Correspondence between Nora Connolly O’Brien and Leon Trotsky
The Plough and The Stars is proud to re-publish correspondence between Nora Connolly O’Brien and Leon Trotsky courtesy of the Marxists.Org website. Nora Connolly O’Brien was the daughter of the ideological founder of Irish Republican Socialism, Marxist Revolutionary and Commander of the 1916 Easter Rising James Connolly. Nora was also an admirer and ideological ally of the founder of the IRSP and INLA, Seamus Costello. She stated that Seamus Costello was:
the leader who would bring about an organisation such as my father wished to bring about. Of all the politicians and political people with whom I have had conversations, and who called themselves followers of Connolly, he was the only one who truly understood what James Connolly meant when he spoke of his vision of the freedom of the Irish people. In him, I had hoped at last after all these years, a true leader had come, who could and would build an organisation such as James Connolly tried to do.
I dislike very much to have to use a phrase that is a cliche – to say that he is “a great loss”. But there has been no greater loss to those fighting the same fight. Seamus Costello’s death was a loss to the cause of Irish freedom.
As Seamus Costello was a true disciple of James Connolly and his teachings, I can only hope that among those who were associated with him and who learned from him, there will be another disciple to take his place and build an organisation among the workers and people of Ireland that will be bound to bring Ireland James Connolly’s and Seamus Costello’s vision of freedom.
Leon Trotsky, hero of the Russian Revolution, victorious Commander of the Red Army during the Civil War when 14 invading foreign armies joined with the ‘White Russian’ counter-revolutionaries attempting to strangle the epochal drive to construct the Socialist Order. Leon Trotsky was Lenin’s chosen successor and needs little introduction…
A comrade here has promised to get this letter to you.
First to introduce myself. I am the daughter of James Connolly, a worker in the Socialist movement all his life, and as you know, Commandant General in the Rising of Easter Week in 1916. He was executed.
I learn that you are extremely interested in Ireland, and the development of the revolutionary movements here. If you desire it, I would gladly supply you with whatever items of information you require. There is not at present any Labour paper, but there will be by the end of May. I will send you copies if you wish them. There is one paper issued by the National Revolutionaries, the Irish Republican Army, and one issued by the CP. These also I will send if you wish.
I hold an official position in the Irish Citizen Army, I am a member of the Irish Labour Party, and am in close touch with the officials of the Irish Republican Army.
The Labour Party recently adopted a new programme and constitution, the first step towards achieving the leading role in the revolutionary movement in Ireland. The new programme is not yet a correct revolutionary one, but it is such an enormous advance on the previous one, that we are not indulging in any carping or cavilling criticism. Through it they can supply an alternative to Fianna Fáil (the majority Republican party in the Irish parliament, An Dáil) as by adopting James Connolly’s doctrine of the twin ideals of national and social independence they have ended the divorce between the national and Labour movements. This programme will be ready shortly. I could also send you a copy.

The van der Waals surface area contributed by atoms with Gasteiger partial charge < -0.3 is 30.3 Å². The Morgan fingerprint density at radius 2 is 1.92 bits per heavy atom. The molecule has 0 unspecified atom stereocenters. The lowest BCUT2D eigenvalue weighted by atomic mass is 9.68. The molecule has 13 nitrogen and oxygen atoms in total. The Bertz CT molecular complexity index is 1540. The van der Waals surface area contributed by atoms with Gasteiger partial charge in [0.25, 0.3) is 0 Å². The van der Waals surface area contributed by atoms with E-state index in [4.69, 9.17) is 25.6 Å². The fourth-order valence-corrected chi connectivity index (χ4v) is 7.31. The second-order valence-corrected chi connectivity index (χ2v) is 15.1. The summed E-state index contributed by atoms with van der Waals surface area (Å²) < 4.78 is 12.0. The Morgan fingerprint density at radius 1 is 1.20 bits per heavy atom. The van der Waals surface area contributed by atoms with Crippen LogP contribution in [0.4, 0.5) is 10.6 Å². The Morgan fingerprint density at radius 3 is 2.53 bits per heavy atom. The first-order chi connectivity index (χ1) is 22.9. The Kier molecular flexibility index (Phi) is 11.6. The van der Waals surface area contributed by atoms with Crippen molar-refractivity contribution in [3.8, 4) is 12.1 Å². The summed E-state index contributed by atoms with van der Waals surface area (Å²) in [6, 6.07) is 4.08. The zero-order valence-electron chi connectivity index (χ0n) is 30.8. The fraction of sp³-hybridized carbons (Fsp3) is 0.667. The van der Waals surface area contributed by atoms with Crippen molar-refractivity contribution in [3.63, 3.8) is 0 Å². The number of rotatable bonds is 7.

This is not much of a letter, really it is only to establish contact.
Nora Connolly O’Brien
I was very touched by your kind letter. A great deal of circumstances prevented me from writing to you immediately. I always have been greatly interested in Ireland, but unfortunately my interest remained only platonic. I never had the opportunity to study in detail Irish history and politics. Since my early days I have got, through Marx and Engels, the greatest sympathy and esteem for the heroic struggle of the Irish for their independence. The tragic fate of your courageous father met me in Paris during the war. I bear him faithfully in remembrance. I made up my mind to read your book about your father in the very next time.
The revolutionary tradition of the national struggle is a precious good. Would it be possible to imbue the Irish proletariat with it for its Socialist class struggle, the working class of your country could, in spite of the numerical weakness of your population, play an important historical role and give a mighty impulse to the British working class now paralysed by the senile bureaucracy.
I take the liberty to send you in the same time my little book, In Defence of Terrorism.
This entry was posted on February 23, 2016 at 5:12 pm and is filed under INLA, International socialism, Internationalism, Irish Republican Socialism, IRSM, IRSP, James Connolly, Uncategorized with tags alex McGuigan, Correspondence, INLA, ireland, IRSP, James Connolly, Leon Trotsky, Marxism, Nora Connolly O'Brien, Seamus Costello. You can follow any responses to this entry through the RSS 2.0 feed. You can skip to the end and leave a response. Pinging is currently not allowed.